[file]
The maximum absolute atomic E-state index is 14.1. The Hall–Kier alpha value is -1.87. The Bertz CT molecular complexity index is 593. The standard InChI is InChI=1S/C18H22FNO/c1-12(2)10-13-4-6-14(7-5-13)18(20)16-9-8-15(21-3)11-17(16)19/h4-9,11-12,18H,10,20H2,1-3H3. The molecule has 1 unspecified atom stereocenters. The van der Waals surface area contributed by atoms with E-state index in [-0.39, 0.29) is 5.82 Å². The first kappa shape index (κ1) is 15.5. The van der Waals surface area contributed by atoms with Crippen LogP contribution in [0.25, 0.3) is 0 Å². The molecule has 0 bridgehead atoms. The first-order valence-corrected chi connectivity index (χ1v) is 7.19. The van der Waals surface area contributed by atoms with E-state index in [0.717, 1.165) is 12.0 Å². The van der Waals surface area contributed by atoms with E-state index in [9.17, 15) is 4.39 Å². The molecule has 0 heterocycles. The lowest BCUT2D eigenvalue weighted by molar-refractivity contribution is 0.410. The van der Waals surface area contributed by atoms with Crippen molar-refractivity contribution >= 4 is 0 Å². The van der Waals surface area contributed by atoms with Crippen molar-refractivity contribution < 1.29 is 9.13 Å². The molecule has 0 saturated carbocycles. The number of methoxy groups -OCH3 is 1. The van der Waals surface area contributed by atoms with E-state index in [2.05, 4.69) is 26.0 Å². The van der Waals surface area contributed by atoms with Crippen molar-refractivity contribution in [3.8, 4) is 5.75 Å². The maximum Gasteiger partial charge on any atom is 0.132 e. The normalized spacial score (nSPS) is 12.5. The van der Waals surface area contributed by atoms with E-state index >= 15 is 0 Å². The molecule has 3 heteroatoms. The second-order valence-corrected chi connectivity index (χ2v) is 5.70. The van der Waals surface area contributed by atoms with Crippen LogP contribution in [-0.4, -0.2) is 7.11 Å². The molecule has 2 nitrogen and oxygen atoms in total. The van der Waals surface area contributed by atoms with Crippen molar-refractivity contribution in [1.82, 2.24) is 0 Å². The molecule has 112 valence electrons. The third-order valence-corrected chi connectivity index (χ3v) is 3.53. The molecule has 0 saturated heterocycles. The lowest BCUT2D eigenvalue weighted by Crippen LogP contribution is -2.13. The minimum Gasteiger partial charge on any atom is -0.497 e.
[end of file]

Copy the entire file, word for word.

The maximum absolute atomic E-state index is 14.1. The Hall–Kier alpha value is -1.87. The Bertz CT molecular complexity index is 593. The standard InChI is InChI=1S/C18H22FNO/c1-12(2)10-13-4-6-14(7-5-13)18(20)16-9-8-15(21-3)11-17(16)19/h4-9,11-12,18H,10,20H2,1-3H3. The molecule has 1 unspecified atom stereocenters. The van der Waals surface area contributed by atoms with E-state index in [-0.39, 0.29) is 5.82 Å². The first kappa shape index (κ1) is 15.5. The van der Waals surface area contributed by atoms with Crippen LogP contribution in [0.25, 0.3) is 0 Å². The molecule has 0 bridgehead atoms. The first-order valence-corrected chi connectivity index (χ1v) is 7.19. The van der Waals surface area contributed by atoms with E-state index in [0.717, 1.165) is 12.0 Å². The van der Waals surface area contributed by atoms with E-state index in [9.17, 15) is 4.39 Å². The molecule has 0 heterocycles. The lowest BCUT2D eigenvalue weighted by molar-refractivity contribution is 0.410. The van der Waals surface area contributed by atoms with Crippen molar-refractivity contribution >= 4 is 0 Å². The van der Waals surface area contributed by atoms with Crippen molar-refractivity contribution < 1.29 is 9.13 Å². The molecule has 0 saturated carbocycles. The number of methoxy groups -OCH3 is 1. The van der Waals surface area contributed by atoms with E-state index in [2.05, 4.69) is 26.0 Å². The van der Waals surface area contributed by atoms with Crippen molar-refractivity contribution in [3.8, 4) is 5.75 Å². The maximum Gasteiger partial charge on any atom is 0.132 e. The normalized spacial score (nSPS) is 12.5. The van der Waals surface area contributed by atoms with E-state index >= 15 is 0 Å². The molecule has 3 heteroatoms. The second-order valence-corrected chi connectivity index (χ2v) is 5.70. The van der Waals surface area contributed by atoms with Crippen LogP contribution in [-0.4, -0.2) is 7.11 Å². The molecule has 2 nitrogen and oxygen atoms in total. The van der Waals surface area contributed by atoms with Crippen molar-refractivity contribution in [1.82, 2.24) is 0 Å². The molecule has 112 valence electrons. The third-order valence-corrected chi connectivity index (χ3v) is 3.53. The molecule has 0 saturated heterocycles. The lowest BCUT2D eigenvalue weighted by Crippen LogP contribution is -2.13. The minimum Gasteiger partial charge on any atom is -0.497 e.